Art House Meets Grindhouse in Reece's Climate of the Hunter

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Climate of the Hunter

The gritty, post-Vietnam period of the 1970’s made an indelible mark on horror cinema. Long gone were the gothic icons of the Universal pantheon and the B-Movie buffoonery of the Eisenhower years--a new wave of unflinching realism took hold that examined and, more often, confronted, a world numb from war and economic instability, drugs, sexual promiscuity and mistrust, and films like The Texas Chain Saw Massacre, Rabid, Martin and Blue Sunshine were awash in the decade’s heady experimental attitude.

It’s this hazy era that Vision Chaos Productions faithfully recreates in its latest release, Climate of the Hunter, a captivating, moody, slow-burn acid trip throwback that invokes the disjointed atmosphere of Jean Rollin, Jess Franco and latter-day Hammer with striking efficiency. The film opens in 1977 with the psychological case file of Alma Summers (Ginger Gilmartin), which reports that she’s a woman suffering from delusional disorders and possible schizophrenia. Following her divorce, middle-aged wood sculptor Alma had been living a solitary existence on her vacation property in the secluded backwoods accompanied only by her dog, Otis, and ultra-paranoid reefer-loving conspiracy nut neighbor B.J. (Jacob Snovel). When Alma’s sister, D.C. lawyer Elizabeth (Mary Buss), comes for a visit, the two struggle to reconnect, and their attempts at sisterly bonding are further complicated by the arrival of Wesley (Ben Hall), a writer acquaintance of the pair whose intellectual, urbane personality immediately arouses jealousies from both women. Yet Wesley may not be what he seems: his wife was recently signed into a sanitarium, he sleeps the daylight away in a candle-filled room and his own angry son, Percy (Sheridan McMichael) purposely slips garlic into Wesley’s salad dressing knowing all-too-well it’s one of his father’s fiercest allergies. When B.J. begins insinuating to Alma that Wesley may be something other than human, the hallucinogenic set pieces inspired by her increasingly hostile nightmares nudge Alma onto a violent path that may end in vampire slaying--or is it murder?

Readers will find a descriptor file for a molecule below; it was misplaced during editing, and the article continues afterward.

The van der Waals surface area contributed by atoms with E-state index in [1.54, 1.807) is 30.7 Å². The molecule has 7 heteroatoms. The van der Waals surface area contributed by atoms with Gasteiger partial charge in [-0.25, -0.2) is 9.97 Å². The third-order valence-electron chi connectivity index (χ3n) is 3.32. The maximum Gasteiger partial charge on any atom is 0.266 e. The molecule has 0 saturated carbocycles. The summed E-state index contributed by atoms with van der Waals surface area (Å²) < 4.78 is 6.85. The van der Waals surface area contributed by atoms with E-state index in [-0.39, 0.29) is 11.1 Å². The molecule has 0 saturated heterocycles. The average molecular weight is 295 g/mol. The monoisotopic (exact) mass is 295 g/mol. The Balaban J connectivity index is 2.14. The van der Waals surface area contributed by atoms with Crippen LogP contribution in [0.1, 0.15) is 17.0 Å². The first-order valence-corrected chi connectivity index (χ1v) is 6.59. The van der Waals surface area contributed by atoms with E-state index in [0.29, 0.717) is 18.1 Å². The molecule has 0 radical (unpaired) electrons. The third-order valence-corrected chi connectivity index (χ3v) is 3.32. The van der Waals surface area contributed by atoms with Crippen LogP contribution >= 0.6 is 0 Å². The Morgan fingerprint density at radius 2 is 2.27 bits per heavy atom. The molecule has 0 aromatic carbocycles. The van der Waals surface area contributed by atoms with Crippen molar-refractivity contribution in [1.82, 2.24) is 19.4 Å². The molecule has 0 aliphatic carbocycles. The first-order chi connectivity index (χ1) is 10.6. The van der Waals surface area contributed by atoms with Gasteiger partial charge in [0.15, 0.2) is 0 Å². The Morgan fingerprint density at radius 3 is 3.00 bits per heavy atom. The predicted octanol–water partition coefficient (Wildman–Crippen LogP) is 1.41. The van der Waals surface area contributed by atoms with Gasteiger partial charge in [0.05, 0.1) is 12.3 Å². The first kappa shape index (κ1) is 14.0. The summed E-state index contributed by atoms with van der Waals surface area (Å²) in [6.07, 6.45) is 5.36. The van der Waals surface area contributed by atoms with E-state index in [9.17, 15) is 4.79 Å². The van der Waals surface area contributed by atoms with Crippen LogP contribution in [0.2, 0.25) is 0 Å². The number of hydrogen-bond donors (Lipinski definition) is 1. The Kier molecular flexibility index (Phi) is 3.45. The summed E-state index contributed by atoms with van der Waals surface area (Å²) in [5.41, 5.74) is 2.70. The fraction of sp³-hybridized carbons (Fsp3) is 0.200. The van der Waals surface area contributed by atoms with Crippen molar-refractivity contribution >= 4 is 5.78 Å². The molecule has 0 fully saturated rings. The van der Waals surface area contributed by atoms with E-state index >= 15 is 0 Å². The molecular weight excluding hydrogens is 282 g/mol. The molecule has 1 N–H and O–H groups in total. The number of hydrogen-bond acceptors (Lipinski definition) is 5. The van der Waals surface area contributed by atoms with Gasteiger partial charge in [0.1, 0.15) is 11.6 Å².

Climate Of The Hunter flouts a flawlessly envisioned art-house-meets-the-grind-house ambiance bolstered by faux-retro production values, complete with period-accurate opening credits, choppy editing and a tinted 16mm celluloid look that emulates the decade’s grainy Euro-horror stylings to such perfection, an unaware viewer may wrongfully assume it at one time played a drive-in double feature with The Night Evylen Came Out Of The Grave. The characters, too, reflect that time through word and deed--Gilmartin’s Alma rocks a Janis Joplin groove, and Hall injects Wesley with a hardy helping of Christopher Lee-inspired bravura--his deep, gravelly voice, philosophical musings and domineering personality fosters the audience’s belief that he might be an undead monstrosity more than any single action he takes.

There’s an underlying theme concerning the deterioration of the family unit running through the script by director Mickey Reece and writing partner John Selvidge, but their attempts to convey this message ultimately becomes lost amid the intentionally jarring narrative. There’s an oddity-for-oddity’s-sake peculiarity to Climate of the Hunter that overwhelms any substance with its disorderly style. Unusual storytelling devices (quick-cut interludes of what each meal consists of flash on-screen prior to every dinner scene, for instance) may reflect Alma’s fragmented mental state but it’s unclear to the viewer if they are the result of skillful cinematic craftsmanship or simply overblown exercises in aesthetic pretension. It’s Nosferatu directed by David Lynch, but in the end the weirdness dilutes any understated power the movie possess, and as Wesley admits to Percy early on, “The lack of clarity deepens the mortal shadows.”

I give Climate of the Hunter a 2.5 (out of 5) on my Fang Scale (Add a point if you love David Lynch).

Grade: 
2.5 / 5.0